DON’T WORRY

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DON’T WORRY

Matthew 6:25-34 NET

25 “Therefore I tell you, do not worry about your life, what you will eat or drink, or about your body, what you will wear. Isn’t there more to life than food and more to the body than clothing? 26 Look at the birds in the sky: They do not sow, or reap, or gather into barns, yet your heavenly Father feeds them. Aren’t you more valuable than they are? 27 And which of you by worrying can add even one hour to his life? 28 Why do you worry about clothing? Think about how the flowers of the field grow; they do not work or spin. 29 Yet I tell you that not even Solomon in all his glory was clothed like one of these! 30 And if this is how God clothes the wild grass, which is here today and tomorrow is tossed into the fire to heat the oven, won’t he clothe you even more, you people of little faith? 31 So then, don’t worry saying, ‘What will we eat?’ or ‘What will we drink?’ or ‘What will we wear?’ 32 For the unconverted pursue these things, and your heavenly Father knows that you need them. 33 But above all pursue his kingdom and righteousness, and all these things will be given to you as well. 34 So then, do not worry about tomorrow, for tomorrow will worry about itself. Today has enough trouble of its own.

Our English word “sidetrack” comes from the railroad industry in the 19th century. To move a rail car onto a sidetrack was to divert it from its connection with the other cars. It didn’t take long for that term to be used for anything that distracts a person from what he really should be doing.

The Pharisees were sidetracked. Even though they did all the things that Jesus commanded his disciples to do — give, pray, fast — they did it for human praise. God’s kingdom was not their purpose. They were too busy accumulating treasure on the present earth to invest in a future in God’s coming new earth.

In today’s text, Jesus reveals another thing that can sidetrack a person: worry.

We shouldn’t worry, because we are more important than what we worry about (25-27).

Jesus says we should not worry about our life, what we will eat or drink, or about our body, what we will wear. We know that bodies wear clothing, but we don’t usually say that our “life” is eating or drinking something. It’s a bad translation. The Greek word translated as “life” there is the word ψυχή. In the Bible, the word often means “neck” or “throat.” That is the more appropriate word to use here. We use our throats in the process of eating and drinking.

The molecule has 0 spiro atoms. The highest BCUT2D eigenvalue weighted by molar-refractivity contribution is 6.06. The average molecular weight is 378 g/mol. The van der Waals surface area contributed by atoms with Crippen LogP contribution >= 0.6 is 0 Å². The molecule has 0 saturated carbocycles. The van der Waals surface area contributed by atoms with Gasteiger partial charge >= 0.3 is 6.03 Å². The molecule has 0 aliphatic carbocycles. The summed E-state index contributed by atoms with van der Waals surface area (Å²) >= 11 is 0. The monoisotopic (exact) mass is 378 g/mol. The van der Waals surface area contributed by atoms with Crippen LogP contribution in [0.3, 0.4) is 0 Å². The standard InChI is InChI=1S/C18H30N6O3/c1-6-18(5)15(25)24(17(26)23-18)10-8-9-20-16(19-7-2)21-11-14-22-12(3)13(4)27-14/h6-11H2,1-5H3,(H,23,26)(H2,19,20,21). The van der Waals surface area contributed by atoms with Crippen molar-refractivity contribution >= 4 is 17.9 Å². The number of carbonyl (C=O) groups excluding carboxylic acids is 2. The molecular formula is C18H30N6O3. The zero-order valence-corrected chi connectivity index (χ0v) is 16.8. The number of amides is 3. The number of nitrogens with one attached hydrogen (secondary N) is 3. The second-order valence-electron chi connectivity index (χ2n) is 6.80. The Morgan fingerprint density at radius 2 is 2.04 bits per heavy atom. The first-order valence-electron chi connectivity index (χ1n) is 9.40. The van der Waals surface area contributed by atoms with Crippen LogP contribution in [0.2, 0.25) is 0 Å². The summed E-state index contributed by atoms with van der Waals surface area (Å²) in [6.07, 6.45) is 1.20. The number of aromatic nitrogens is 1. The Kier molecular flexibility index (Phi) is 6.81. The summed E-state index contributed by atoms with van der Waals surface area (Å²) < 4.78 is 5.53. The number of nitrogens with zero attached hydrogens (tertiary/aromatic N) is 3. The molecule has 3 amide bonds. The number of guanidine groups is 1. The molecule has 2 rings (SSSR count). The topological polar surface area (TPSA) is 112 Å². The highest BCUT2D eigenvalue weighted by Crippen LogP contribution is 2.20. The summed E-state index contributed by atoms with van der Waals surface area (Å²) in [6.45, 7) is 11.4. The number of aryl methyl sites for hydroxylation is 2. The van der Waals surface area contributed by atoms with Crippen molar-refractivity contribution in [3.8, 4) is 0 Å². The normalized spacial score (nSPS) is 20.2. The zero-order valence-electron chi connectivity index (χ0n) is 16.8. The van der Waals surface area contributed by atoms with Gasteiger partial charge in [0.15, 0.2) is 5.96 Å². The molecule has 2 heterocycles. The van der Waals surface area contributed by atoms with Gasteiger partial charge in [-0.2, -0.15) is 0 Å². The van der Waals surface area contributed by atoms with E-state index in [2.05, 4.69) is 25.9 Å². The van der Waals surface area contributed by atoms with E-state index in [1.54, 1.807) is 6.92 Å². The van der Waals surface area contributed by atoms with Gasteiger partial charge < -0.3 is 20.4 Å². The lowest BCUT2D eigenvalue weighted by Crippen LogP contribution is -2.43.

Incidentally, I think the reason the translators didn’t do this is that the Greek word ψυχή is often translated as “soul.” Lots of people think of a soul as an immaterial part of a human being — like a ghost inside the body. They can’t imagine an immaterial soul eating and drinking. So, the translators avoid the problem by substituting the generic word “life” instead.

Jesus used the word ψυχή because the throat is a good metaphor for the appetite. Hunger is a serious problem that we have to attend to regularly, several times a day. Jesus had talked about fasting in this same sermon. Voluntary fasting was a way to set aside time to focus on God. But what Jesus is talking about here is involuntary fasting: not eating because there is nothing to eat. Jesus instructs his apostles not to worry about where their next meal is coming from.

Everybody has to provide for themselves, and that includes planning regular meals for themselves and their families. Jesus is not telling us that we should just ignore this need. He is telling us that we should not spend all our time worrying about it. Worry sidetracks us from doing the things that our king has commanded us to do.

But Jesus goes on to tell his apostles why they don’t have to be sidetracked by worry. He tells them that their throats are more important than the food and drink they put down their throats. Their bodies are more important than the clothes they wear on their bodies. In other words, God loves them for who they are themselves — not for what they have.

To illustrate this, Jesus directs them to look up into the sky. Remember the last time you looked into the sky and saw a flock of birds flying in formation? What an awesome thing that is! It makes you wonder who programmed those things. Jesus told his apostles that those birds don’t plant berry bushes or build worm farms. But they are fed. Who feeds them? Note these words: “your heavenly Father.”